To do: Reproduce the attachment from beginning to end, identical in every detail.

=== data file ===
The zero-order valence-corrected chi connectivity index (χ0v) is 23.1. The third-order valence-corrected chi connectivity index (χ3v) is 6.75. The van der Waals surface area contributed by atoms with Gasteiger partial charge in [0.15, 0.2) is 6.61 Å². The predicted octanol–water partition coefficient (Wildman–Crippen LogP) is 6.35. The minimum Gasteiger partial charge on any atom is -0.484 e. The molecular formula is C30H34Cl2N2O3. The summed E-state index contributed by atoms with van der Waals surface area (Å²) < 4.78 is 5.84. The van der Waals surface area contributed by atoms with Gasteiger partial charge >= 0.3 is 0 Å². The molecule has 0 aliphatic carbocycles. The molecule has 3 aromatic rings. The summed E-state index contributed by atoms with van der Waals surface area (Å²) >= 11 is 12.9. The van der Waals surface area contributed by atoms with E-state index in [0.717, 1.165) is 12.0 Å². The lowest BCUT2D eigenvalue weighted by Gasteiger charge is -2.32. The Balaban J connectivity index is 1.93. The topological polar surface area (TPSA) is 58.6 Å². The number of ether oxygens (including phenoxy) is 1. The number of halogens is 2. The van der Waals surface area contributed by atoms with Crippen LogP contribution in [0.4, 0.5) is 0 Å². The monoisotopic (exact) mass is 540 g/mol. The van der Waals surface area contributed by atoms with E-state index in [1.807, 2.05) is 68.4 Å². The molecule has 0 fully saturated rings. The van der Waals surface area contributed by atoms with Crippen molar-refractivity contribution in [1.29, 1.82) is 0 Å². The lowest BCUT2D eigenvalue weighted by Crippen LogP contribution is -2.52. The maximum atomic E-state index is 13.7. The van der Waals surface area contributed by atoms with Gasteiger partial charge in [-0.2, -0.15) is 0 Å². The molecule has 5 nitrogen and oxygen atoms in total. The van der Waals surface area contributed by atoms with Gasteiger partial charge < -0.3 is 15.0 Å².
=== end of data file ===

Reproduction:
The zero-order valence-corrected chi connectivity index (χ0v) is 23.1. The third-order valence-corrected chi connectivity index (χ3v) is 6.75. The van der Waals surface area contributed by atoms with Gasteiger partial charge in [0.15, 0.2) is 6.61 Å². The predicted octanol–water partition coefficient (Wildman–Crippen LogP) is 6.35. The minimum Gasteiger partial charge on any atom is -0.484 e. The molecular formula is C30H34Cl2N2O3. The summed E-state index contributed by atoms with van der Waals surface area (Å²) < 4.78 is 5.84. The van der Waals surface area contributed by atoms with Gasteiger partial charge >= 0.3 is 0 Å². The molecule has 0 aliphatic carbocycles. The molecule has 3 aromatic rings. The summed E-state index contributed by atoms with van der Waals surface area (Å²) >= 11 is 12.9. The van der Waals surface area contributed by atoms with E-state index in [0.717, 1.165) is 12.0 Å². The lowest BCUT2D eigenvalue weighted by Gasteiger charge is -2.32. The Balaban J connectivity index is 1.93. The topological polar surface area (TPSA) is 58.6 Å². The number of ether oxygens (including phenoxy) is 1. The number of halogens is 2. The van der Waals surface area contributed by atoms with Crippen LogP contribution in [0.4, 0.5) is 0 Å². The monoisotopic (exact) mass is 540 g/mol. The van der Waals surface area contributed by atoms with E-state index in [1.807, 2.05) is 68.4 Å². The molecule has 0 fully saturated rings. The van der Waals surface area contributed by atoms with Crippen molar-refractivity contribution in [1.29, 1.82) is 0 Å². The lowest BCUT2D eigenvalue weighted by Crippen LogP contribution is -2.52. The maximum atomic E-state index is 13.7. The van der Waals surface area contributed by atoms with Gasteiger partial charge in [-0.2, -0.15) is 0 Å². The molecule has 5 nitrogen and oxygen atoms in total. The van der Waals surface area contributed by atoms with Gasteiger partial charge < -0.3 is 15.0 Å².